Sean Corp, Content Strategist
Taylor Faires is a bit of a Mythbuster. But unlike the over-the-top, TV-friendly experiments and explosions featured often on the cable series from the early 2000s, Faires is focused on helping people get a better idea of what they know and don’t know about copyright. Fewer fireworks, yes, but an integral part of any project at the Center for Academic Innovation.
A recent graduate with a masters degree in Information Science, the North Carolina native works as the Copyright Student Fellow on a team that helps faculty build massive open online courses with the center. That means ensuring material is easily accessible to a worldwide audience and also doesn’t violate any copyright restrictions.
There is a lot people misunderstand about copyright, and she is there to help them work through the process and deliver quality education through their courses. Faires became particularly interested in hacking and piracy laws, and during her time as a Student Fellow created a guide to help people evaluate the needs when they wanted to collect information online.
1. What is your role at CAI and what kind of projects have you worked on?
I am an outgoing Copyright Fellow at the Center for Academic Innovation. In my day-to-day work at CAI, I helped to review third-party material on MOOCs in order to make sure that they’re in compliance with copyright law.
I also have worked on several guides and resources on topics such as data copyright, software licensing, and common copyright misconceptions. In addition to my work in copyright at the center, I’ve worked with the Open Educational Resources Working Group in helping to educate the University of Michigan community about Open Educational Resources and expand their use in the classroom to help reduce the burden for students regarding high textbook costs.
2. What has been something unexpected or exciting about your work at CAI?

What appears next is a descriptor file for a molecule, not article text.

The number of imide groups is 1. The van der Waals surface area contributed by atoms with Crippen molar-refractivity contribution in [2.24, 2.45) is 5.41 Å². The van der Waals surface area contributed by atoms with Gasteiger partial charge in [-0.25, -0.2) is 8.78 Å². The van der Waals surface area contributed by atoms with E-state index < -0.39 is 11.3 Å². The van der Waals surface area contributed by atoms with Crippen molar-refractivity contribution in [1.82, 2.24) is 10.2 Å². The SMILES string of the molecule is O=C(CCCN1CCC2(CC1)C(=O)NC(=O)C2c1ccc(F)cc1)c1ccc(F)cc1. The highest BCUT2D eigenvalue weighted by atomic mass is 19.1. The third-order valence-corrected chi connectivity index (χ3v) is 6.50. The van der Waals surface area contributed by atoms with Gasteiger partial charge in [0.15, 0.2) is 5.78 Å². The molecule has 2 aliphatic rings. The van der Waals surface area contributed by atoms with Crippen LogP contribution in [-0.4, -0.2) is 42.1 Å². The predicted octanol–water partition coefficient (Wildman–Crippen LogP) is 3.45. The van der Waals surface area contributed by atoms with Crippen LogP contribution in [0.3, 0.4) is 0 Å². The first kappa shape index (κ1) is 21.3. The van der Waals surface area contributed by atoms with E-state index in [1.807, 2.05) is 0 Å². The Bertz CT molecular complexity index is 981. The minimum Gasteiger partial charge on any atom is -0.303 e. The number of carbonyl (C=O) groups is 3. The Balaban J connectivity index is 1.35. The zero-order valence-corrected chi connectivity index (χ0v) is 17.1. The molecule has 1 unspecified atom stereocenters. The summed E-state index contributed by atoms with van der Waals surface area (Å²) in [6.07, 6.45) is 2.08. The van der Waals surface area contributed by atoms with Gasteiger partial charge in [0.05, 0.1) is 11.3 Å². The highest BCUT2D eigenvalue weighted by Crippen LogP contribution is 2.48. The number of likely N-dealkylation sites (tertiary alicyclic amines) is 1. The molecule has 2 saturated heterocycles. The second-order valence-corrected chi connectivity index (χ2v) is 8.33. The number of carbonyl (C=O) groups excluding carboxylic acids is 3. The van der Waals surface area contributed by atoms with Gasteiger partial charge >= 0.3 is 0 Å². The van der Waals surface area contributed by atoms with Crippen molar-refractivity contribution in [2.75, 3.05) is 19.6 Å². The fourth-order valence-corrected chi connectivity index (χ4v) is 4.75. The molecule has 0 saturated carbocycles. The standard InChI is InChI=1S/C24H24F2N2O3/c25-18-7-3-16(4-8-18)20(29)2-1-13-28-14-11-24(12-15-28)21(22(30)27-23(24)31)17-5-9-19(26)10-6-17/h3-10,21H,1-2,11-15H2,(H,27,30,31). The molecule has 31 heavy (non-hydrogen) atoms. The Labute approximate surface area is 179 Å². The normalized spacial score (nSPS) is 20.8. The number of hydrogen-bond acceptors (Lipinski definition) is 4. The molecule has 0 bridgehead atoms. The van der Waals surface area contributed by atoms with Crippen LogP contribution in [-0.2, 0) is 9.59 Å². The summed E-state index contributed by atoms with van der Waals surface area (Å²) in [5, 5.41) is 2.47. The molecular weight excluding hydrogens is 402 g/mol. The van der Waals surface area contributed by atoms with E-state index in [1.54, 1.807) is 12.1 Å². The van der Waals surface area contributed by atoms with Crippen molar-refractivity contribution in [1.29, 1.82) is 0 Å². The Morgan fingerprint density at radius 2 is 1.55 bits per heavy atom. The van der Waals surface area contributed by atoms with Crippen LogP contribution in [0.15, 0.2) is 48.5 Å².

When I started my position at CAI, I didn’t expect the level of flexibility afforded to fellows regarding projects. I’ve found that I have been encouraged at every step of the way to pursue projects relating to copyright that I feel passionately about. For example, my interest in hacking and piracy laws in the United States and elsewhere helped me in honing in on what topic I wanted to cover. This passion eventually translated into creating the Web-Scraping, Web-Crawling, and APIs Guidebook. While not all laws and policies covered in this guide are specifically copyright law, hacking and piracy laws do intersect with copyright law and I was encouraged to explore that intersection.
The same can be said for my involvement in the OER Working Group. While an understanding of copyright certainly helps in educating the community about Open Educational Resources, the OER Working Group is comprised of individuals from many different backgrounds and specialities and it has been really rewarding to work with them.
3. How do you think your fellowship is preparing you for your future career?
I think an understanding of copyright is helpful for nearly any career. This being said, my fellowship has prepared me well for working in the realm of academia. As a recent graduate of the School of Information, I’m hoping to work as a university librarian either in a scholarly communications role or as a subject specialist in the social sciences. Both of these career paths require an understanding of copyright as librarians often help faculty navigate the world of scholarly publishing. In the case of scholarly communications, helping navigate issues relating to copyright is central to the role of a librarian. Additionally, social sciences are increasingly using more qualitative methods in research. Social media research is a rapidly growing area in the social sciences and understanding the legal landscape around web-scraping, online databases, and APIs is very important.
4. What is something you like to do in your spare time?
In my spare time I like to write and perform music under the stage name, Ferrest. When I’m not writing music I’m typically reading, traveling, hiking, or trying to find the best coffee shop in any given city (a current favorite for me is Argus Farm Stop on Packard).
5. What is one thing you know now about being a student at U-M that you wish you could go back in time and tell yourself on your first day of school?
Coming from a much smaller undergraduate school, I was really overwhelmed at first at the sheer number of clubs and organizations you can get involved with at U-M. I wish I could go back in time and tell myself that it’s OK to test things out and, even more so, it’s OK to want free time outside of clubs and organizations. I think it’s very easy to get overwhelmed and either overbook yourself or decide not to try anything out at all because there are too many options. You absolutely can find a balance but it may take some trial and error and that’s more than OK – it’s normal!